Video: Evaluating the Mass of a Non-Uniform Lamina Using Integration

A nonuniform square lamina, 𝐴𝐡𝐢𝐷, has a side length of 15 inches. The density of the lamina across its area from its edge 𝐴𝐡 is given by the function 𝑄(π‘₯) = 1 + sin (2 + 0.02π‘₯Β²) pounds per square inch, where π‘₯ is the distance from the edge 𝐴𝐡 of the lamina. What is the mass, to the nearest pound, of the rectangle remaining after removing the part of the lamina which is greater than 6 inches from the edge 𝐴𝐡?

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Video Transcript

A nonuniform square lamina, 𝐴𝐡𝐢𝐷, has a side length of 15 inches. The density of the lamina across its area from its edge 𝐴𝐡 is given by the function 𝑄 of π‘₯ is equal to one plus the sin of two plus 0.02π‘₯ squared pounds per square inch, where π‘₯ is the distance from the edge 𝐴𝐡 of the lamina. What is the mass, to the nearest pound, of the rectangle remaining after removing the part of the lamina which is greater than six inches from the edge 𝐴𝐡?

This question refers to a nonuniform square lamina 𝐴𝐡𝐢𝐷, which has a side length of 15 inches. A lamina is a two-dimensional planar surface with mass 𝑀 and surface density 𝑄, where 𝑄 may be a constant, a function of π‘₯, or a function of 𝑦, or a function of π‘₯ and 𝑦, in units of mass per area squared, in our case, inches squared. A lamina is said to be uniform if the surface density 𝑄 is constant or nonuniform if 𝑄 is a function of π‘₯, 𝑦, or π‘₯ and 𝑦. For a uniform lamina, the mass 𝑀 is 𝑄, which is the surface density, times the area. And for a nonuniform lamina, the mass 𝑀 is the integral over the area of the surface density function 𝑄.

In our case, we have a nonuniform square lamina, 𝐴𝐡𝐢𝐷, which has side length 15 inches. The density of the lamina across its area from its edge 𝐴𝐡 is given by the function 𝑄 of π‘₯ is equal to one plus the sin of two plus 0.02π‘₯ squared pounds per square inch. π‘₯ in our function is the distance from the edge 𝐴𝐡 of the lamina. Placing our lamina in the π‘₯𝑦-plane, we’d like to find the mass of the rectangle remaining after removing the part of the lamina, which is greater than six inches from the edge 𝐴𝐡. And remember that our mass is the integral of the function 𝑄 over the area. Our function 𝑄 depends on π‘₯ only. And we know our length in the 𝑦-direction is a constant, 15. This means we can multiply our integral by 15 and integrate with respect to π‘₯ only. This gives us the mass is 15 times the integral of our function 𝑄 of π‘₯ with respect to π‘₯.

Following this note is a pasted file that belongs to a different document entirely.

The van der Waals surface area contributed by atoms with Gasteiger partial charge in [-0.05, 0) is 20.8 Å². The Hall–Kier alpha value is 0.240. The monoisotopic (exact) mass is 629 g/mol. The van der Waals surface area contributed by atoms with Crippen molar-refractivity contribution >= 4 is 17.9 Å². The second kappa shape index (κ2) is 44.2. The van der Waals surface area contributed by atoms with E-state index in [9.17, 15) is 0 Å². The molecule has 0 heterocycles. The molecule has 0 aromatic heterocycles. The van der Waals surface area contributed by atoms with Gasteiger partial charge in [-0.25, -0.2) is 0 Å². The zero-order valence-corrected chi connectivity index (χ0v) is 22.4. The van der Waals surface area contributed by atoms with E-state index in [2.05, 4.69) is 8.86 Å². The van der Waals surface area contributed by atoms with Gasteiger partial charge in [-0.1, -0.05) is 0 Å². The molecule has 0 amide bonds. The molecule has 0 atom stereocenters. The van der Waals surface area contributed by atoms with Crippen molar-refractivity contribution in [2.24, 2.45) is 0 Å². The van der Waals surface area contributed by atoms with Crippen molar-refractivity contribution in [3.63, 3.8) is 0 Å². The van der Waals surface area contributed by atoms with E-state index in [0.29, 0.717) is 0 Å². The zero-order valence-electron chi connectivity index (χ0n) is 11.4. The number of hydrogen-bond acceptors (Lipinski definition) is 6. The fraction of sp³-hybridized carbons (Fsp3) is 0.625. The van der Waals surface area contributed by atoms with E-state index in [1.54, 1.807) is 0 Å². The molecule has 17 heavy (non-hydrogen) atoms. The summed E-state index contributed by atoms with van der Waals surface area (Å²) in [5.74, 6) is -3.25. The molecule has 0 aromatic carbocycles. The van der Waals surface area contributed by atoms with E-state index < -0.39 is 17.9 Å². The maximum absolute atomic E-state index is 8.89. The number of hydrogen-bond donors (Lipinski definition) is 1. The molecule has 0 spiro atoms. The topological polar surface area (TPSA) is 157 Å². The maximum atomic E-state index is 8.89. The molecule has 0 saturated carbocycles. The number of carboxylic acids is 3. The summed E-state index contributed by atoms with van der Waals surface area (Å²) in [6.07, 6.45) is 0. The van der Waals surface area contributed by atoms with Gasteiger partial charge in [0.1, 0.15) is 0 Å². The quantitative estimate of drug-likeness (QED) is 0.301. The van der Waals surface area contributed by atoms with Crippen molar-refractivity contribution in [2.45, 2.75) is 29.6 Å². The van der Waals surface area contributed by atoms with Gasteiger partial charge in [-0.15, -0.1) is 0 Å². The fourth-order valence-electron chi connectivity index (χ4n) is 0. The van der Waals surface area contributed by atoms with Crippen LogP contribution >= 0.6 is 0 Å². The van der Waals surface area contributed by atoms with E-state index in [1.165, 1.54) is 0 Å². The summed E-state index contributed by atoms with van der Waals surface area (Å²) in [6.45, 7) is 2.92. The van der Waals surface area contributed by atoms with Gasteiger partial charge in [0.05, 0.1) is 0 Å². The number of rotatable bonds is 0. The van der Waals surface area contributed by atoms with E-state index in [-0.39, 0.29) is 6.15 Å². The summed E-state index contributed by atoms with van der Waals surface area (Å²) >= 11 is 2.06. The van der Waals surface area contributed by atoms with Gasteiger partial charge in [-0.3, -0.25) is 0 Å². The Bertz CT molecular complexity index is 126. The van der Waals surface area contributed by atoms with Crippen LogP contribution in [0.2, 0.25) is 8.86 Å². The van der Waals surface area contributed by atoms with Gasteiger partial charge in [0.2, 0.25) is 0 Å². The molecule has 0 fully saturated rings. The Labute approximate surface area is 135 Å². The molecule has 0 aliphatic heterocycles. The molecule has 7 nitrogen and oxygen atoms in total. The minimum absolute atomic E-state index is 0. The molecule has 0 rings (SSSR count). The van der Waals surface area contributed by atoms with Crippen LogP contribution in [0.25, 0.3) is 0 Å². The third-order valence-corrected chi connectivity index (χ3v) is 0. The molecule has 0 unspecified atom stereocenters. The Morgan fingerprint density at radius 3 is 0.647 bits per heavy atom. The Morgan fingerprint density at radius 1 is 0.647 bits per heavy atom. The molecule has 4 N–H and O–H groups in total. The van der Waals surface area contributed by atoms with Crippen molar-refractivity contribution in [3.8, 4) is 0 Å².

Now, we need to consider our boundaries for π‘₯ β€” that is the limit of integration. As we’re dealing with a physical object, the density must be positive. So, our square will be in the first quadrant. And the simplest place to put this is with one corner at the origin. Since our rectangle has a side length of six, if our lower limit of Integration is zero, our upper limit is six. We’ll come back and take another look at this once we’ve done our integration and found the mass. So let’s do that now. Our mass is 15 times the integral between zero and six of 𝑄 of π‘₯ with respect to π‘₯, which is 15 times the integral between zero and six of one plus sin two plus 0.02π‘₯ squared with respect to π‘₯. This is not simple to integrate by hand. But we can input this definite integral into a calculator. This gives us a mass of 159.034 pounds, which to the nearest pound is 159.

Let’s just go back and consider our π‘₯ boundaries again. Since our function is a function of π‘₯ only, our 𝑦 is a constant. So, the square can be placed anywhere we like in the vertical direction. To make things simple in the π‘₯-direction, we chose π‘₯ is equal to zero as our lower bound. But we could have put our square anywhere along the π‘₯-axis, say at π‘₯ is equal to π‘Ž. The value we’re putting into our function 𝑄 is the distance from the side 𝐴𝐡 in the π‘₯-direction. So, if the side 𝐴𝐡 is at π‘₯ is equal to π‘Ž, then at π‘₯ is equal to π‘₯ 𝑖, for example, the distance from our side 𝐴𝐡, which is our input, is π‘₯ 𝑖 minus π‘Ž. So, if the side 𝐴𝐡 is at π‘₯ is equal to π‘Ž, we would integrate the function 𝑄 of π‘₯ minus π‘Ž between π‘Ž and π‘Ž plus six.

When we did our calculation, we chose π‘Ž equal to zero. And this gave us a mass of 15 times the integral between zero and six of 𝑄 of π‘₯ with respect to π‘₯. Our mass was, therefore, 159 pounds.

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